Although there are no miracle foods that can magically guarantee sound cognitive health, some foods stand out for their brain health benefits. Accordingly, delicious foods that are jam-packed with nutrients deserve a pride of place on our menu!
A number of studies have shown that eating nuts on a daily basis may have a positive impact on memory and other cognitive functions. Among these, walnuts take the cake. More specifically, they are high in vitamin E and polyphenols—antioxidant and anti-inflammatory substances that are particularly beneficial for the brain. They’re also an excellent plant-based source of alpha-linolenic acid—an omega-3 fatty acid. Among other things, omega-3s help prevent cardiovascular disease, which is a risk factor for Alzheimer’s disease.
Walnuts are ideal for snacks and also make a great addition to salads and homemade desserts. You can even add them to your main course by trying this recipe for walnut pasta. And if you really want to impress your friends and family, these walnut and pecan truffles are worth every effort!
What do strawberries, cherries, blackberries, blueberries, and cranberries have in common? They’re all packed with antioxidants! They namely act on the premature aging of cells and have a number of benefits for brain health. Like all fruits, berries are also an important source of fibre, vitamins, and minerals.
Berries are a quick and easy way to add colour to snacks, lunches, and desserts. You can also use them in smoothies, sauces, and homemade jams.
3. Fatty fish (pink flesh)
Salmon, trout, canned tuna, mackerel, herring, sardines… These fish are all good sources of omega-3s, which are considered healthy fats. While all fish and seafood contain these nutritious omega-3s, these varieties contain more than others. Omega-3s play a crucial role in promoting optimal brain function. They are believed to help maintain the integrity of neural functions and reduce inflammatory responses in the brain, some of which are linked to the development of Alzheimer’s disease.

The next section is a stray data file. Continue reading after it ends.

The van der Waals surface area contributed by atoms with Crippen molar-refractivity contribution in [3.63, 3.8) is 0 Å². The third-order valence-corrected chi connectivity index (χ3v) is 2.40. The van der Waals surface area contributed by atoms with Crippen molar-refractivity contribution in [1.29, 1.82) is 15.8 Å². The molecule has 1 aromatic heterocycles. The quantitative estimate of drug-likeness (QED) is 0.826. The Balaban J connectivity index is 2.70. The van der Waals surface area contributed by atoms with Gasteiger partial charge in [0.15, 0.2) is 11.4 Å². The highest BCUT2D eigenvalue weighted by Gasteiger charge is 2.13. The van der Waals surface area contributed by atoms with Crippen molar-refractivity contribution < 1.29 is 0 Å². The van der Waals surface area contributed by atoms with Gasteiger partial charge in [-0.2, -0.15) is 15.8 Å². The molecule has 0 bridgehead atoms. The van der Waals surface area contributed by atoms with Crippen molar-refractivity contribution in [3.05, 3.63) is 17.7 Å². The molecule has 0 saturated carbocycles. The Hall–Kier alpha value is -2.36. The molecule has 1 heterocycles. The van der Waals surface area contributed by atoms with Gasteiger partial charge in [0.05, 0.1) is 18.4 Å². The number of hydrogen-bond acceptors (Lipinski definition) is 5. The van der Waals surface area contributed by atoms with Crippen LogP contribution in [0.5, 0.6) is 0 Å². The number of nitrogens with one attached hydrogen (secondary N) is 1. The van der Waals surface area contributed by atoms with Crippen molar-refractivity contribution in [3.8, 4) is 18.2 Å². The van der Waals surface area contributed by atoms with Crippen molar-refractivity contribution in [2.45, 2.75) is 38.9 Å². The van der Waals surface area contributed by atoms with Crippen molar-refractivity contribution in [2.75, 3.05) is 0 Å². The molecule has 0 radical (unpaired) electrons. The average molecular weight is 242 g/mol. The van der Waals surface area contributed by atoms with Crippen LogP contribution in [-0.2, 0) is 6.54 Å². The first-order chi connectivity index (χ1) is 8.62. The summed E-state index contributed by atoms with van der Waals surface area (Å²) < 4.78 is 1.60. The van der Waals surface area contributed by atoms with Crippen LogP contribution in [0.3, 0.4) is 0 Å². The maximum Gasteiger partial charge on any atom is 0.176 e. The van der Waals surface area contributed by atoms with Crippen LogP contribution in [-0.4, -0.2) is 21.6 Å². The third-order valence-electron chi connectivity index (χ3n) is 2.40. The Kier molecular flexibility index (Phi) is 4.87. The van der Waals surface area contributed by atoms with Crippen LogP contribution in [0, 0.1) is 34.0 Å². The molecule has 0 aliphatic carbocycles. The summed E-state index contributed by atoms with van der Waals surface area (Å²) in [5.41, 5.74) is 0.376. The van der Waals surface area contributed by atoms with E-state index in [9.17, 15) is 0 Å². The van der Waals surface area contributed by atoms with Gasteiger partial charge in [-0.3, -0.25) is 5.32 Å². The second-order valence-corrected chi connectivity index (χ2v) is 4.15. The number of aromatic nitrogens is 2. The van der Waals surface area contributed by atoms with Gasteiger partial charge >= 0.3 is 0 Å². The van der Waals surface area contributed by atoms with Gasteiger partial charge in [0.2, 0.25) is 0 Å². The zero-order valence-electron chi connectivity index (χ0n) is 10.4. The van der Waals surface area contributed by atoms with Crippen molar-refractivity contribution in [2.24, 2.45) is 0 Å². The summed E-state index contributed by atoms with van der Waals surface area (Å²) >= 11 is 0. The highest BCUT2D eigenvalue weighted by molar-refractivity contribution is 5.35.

Need some inspiration for how to cook fish more often? Try adapting a recipe that calls for meat by making it with fish instead. For example, you could try this salmon burger.
4. Leafy green vegetables
This winter (and all year round!), make your meals greener by adding spinach, arugula, kale, broccoli, or watercress to your plate. Leafy green vegetables are an excellent source of vitamin K, which is essential for blood clotting. It also plays a role in preserving cognitive function. All in all, diets that are rich in vegetables of all colours are associated with slower cognitive decline.
We all know greens are great for salads, but have you ever tried green vegetable chips?
Legumes, which include beans, chickpeas, tofu, lentils, and many others, are great sources of fibre. In addition to making you feel fuller for longer, legumes help lower cholesterol and regulate blood sugar and insulin levels. Among other health benefits, these factors have an important role to play when it comes to preventing Alzheimer’s disease.
So the next time you make spaghetti sauce, why not try using textured vegetable protein, also known as TVP? Made from soybeans, these small granules are easy to rehydrate and prepare. They’re a fantastic substitute for ground meat!
6. Olive oil
Often referred to as a good fat, olive oil contains many bioactive compounds, including brain-healthy antioxidants. When it comes to cooking with olive oil, you can really get creative! Not only is it delicious in salad dressings, you can drizzle it over almost anything, even breakfast foods! Have you ever added a touch of olive oil to a smoothie? Try it, you won’t be disappointed!
Did you notice what all of these brain-healthy foods have in common? They make up the core of the Mediterranean diet! Of all the diets that are said to promote brain health, the Mediterranean diet is the most widely recognized and scientifically validated.
To learn more, check out the following articles, which are available in the Luci App: